Then comes Birnin Gwari, an area of 6,185km located in Kaduna West with a population of about 252,363 people. The area is a savannah that distils into the Sahel in Zamfara and Katsina States but has painfully been overrun by armed bandits who rob, kidnap, rustle cattle and rape women. Few weeks ago, a woman travelling in a commercial vehicle watched as armed bandits raped her two young daughters. She became an emotional wreck. Commercial activities have been shut down in the area. The people live in palpable fear.

Saving the worst for the last, is the situation in Southern Kaduna. Since 2012, there have been systematic attacks on Kaura, Sanga, Zangon kataf, Kauru and now Jema’a local government. Over 5,000 people are dead, hundreds of houses were burnt down, children are forced to watch their parents being killed, villages are sacked of their owners and occupied by the marauders; whole populations of people are forced to abandon, in hours, communities their families had spent generations building.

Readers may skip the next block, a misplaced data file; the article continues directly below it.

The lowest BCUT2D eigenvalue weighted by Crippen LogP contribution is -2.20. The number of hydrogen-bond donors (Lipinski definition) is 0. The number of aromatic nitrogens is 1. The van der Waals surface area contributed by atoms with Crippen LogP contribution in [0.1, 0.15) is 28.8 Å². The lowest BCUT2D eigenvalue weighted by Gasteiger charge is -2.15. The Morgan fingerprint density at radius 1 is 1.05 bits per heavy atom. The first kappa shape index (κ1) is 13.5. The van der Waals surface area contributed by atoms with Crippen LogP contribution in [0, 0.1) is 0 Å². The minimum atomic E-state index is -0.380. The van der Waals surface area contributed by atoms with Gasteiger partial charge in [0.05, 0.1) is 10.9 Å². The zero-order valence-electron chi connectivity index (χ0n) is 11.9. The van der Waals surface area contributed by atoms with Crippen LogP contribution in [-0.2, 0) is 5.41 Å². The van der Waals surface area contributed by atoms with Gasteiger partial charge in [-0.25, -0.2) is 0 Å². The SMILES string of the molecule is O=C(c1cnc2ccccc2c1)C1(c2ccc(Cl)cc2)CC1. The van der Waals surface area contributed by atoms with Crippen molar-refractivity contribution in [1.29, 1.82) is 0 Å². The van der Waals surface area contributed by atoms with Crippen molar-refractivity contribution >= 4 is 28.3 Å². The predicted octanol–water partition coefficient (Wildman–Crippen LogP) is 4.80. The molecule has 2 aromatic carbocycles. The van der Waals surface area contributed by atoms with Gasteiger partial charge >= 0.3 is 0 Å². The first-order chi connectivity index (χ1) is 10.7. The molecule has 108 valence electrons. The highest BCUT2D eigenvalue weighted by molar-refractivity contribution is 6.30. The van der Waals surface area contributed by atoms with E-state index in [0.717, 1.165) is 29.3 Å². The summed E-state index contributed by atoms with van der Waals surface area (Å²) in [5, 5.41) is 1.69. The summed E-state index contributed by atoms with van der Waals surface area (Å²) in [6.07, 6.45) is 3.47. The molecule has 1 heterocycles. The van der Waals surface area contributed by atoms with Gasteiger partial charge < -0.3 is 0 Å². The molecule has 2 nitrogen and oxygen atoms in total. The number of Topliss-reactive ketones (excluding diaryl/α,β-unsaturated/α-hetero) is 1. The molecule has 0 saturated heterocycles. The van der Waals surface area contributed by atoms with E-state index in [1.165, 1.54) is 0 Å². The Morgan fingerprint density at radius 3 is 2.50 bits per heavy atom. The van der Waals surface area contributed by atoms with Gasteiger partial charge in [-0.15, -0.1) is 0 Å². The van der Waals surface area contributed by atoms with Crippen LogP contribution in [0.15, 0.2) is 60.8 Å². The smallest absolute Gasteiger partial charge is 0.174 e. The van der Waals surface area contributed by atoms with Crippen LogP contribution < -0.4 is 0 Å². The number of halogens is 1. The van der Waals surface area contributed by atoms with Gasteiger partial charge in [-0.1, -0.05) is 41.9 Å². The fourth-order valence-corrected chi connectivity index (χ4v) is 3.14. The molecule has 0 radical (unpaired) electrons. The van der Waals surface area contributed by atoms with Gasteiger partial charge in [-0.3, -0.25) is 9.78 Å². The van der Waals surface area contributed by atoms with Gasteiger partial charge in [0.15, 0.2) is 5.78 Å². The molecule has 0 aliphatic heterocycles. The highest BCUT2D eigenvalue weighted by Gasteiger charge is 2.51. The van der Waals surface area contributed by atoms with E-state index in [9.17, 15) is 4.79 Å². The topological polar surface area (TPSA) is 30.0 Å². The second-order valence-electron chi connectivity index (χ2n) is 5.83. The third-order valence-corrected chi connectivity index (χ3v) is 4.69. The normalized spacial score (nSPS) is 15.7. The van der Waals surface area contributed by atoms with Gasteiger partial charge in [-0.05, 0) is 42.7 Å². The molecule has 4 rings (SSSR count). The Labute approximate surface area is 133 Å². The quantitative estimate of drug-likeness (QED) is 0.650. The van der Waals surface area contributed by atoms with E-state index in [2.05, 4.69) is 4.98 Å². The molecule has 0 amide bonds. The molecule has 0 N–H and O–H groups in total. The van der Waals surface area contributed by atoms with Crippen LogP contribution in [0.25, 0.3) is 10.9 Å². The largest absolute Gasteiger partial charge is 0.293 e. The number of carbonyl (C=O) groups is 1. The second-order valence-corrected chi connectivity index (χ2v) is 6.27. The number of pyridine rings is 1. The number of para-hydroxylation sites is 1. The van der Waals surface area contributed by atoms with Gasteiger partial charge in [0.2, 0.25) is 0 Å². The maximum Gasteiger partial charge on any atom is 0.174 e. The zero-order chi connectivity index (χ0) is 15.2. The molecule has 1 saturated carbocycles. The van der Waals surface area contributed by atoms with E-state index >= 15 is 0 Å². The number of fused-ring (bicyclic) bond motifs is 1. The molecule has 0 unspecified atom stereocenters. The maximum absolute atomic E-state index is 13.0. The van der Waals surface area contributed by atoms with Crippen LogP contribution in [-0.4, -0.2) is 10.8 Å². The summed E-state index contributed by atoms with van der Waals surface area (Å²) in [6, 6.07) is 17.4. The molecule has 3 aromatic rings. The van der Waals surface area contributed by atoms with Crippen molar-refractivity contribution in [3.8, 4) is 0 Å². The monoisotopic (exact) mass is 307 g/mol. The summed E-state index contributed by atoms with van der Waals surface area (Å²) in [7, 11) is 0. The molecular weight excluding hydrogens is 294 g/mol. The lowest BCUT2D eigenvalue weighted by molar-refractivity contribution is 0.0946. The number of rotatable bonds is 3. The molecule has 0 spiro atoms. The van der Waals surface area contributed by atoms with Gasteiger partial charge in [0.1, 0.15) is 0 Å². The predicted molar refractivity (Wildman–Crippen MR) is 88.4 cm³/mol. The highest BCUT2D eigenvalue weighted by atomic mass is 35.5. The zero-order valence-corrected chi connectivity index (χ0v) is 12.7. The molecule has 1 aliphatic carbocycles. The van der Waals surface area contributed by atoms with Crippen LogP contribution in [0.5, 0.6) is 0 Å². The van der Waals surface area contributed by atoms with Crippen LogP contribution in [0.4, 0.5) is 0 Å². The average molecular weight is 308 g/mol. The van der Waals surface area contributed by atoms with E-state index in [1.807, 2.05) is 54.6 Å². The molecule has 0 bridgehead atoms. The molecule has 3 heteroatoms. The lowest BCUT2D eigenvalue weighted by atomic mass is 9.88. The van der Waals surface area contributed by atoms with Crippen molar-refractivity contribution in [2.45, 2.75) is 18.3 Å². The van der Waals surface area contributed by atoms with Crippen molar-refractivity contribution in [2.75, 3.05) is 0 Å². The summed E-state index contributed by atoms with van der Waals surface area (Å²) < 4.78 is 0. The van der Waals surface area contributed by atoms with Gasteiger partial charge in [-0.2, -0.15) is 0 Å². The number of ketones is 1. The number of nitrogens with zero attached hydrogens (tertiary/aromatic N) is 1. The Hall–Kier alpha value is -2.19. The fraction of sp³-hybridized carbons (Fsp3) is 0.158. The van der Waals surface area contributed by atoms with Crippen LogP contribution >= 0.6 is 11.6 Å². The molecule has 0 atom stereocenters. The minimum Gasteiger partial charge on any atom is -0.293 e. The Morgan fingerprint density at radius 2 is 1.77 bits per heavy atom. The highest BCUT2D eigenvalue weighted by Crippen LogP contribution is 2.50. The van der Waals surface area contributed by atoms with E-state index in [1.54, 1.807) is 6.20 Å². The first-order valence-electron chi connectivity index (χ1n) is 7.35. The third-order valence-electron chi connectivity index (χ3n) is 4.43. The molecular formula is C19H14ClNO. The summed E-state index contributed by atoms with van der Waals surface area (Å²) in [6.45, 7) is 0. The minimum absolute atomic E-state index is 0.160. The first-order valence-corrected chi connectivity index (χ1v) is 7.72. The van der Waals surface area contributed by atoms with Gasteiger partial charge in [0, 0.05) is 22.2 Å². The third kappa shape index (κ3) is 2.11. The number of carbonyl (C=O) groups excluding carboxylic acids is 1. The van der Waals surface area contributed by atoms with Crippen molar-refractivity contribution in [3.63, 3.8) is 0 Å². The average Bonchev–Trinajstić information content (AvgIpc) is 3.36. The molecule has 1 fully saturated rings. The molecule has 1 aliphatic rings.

Villages live in misery. Communities have become lands of despair as they are subdued by treachery and brutal violence. In Kaura, there are marked graves of mass burials and a special one where slain infants were poured. The people in these areas have become preys. The belligerent herdsmen have forced the conquered to make room for their conquerors, cattle are unleashed to eat up farm produce, vicious strangers take over communal lands. Clearly, the people have been singled out for destruction.

What is more intriguing about Southern Kaduna is that it is not a war; communities are attacked while asleep and run down by the assailants in a progressive pattern that leaves survivors wondering if the next day would bring death or deliverance. Too often, what they find is death.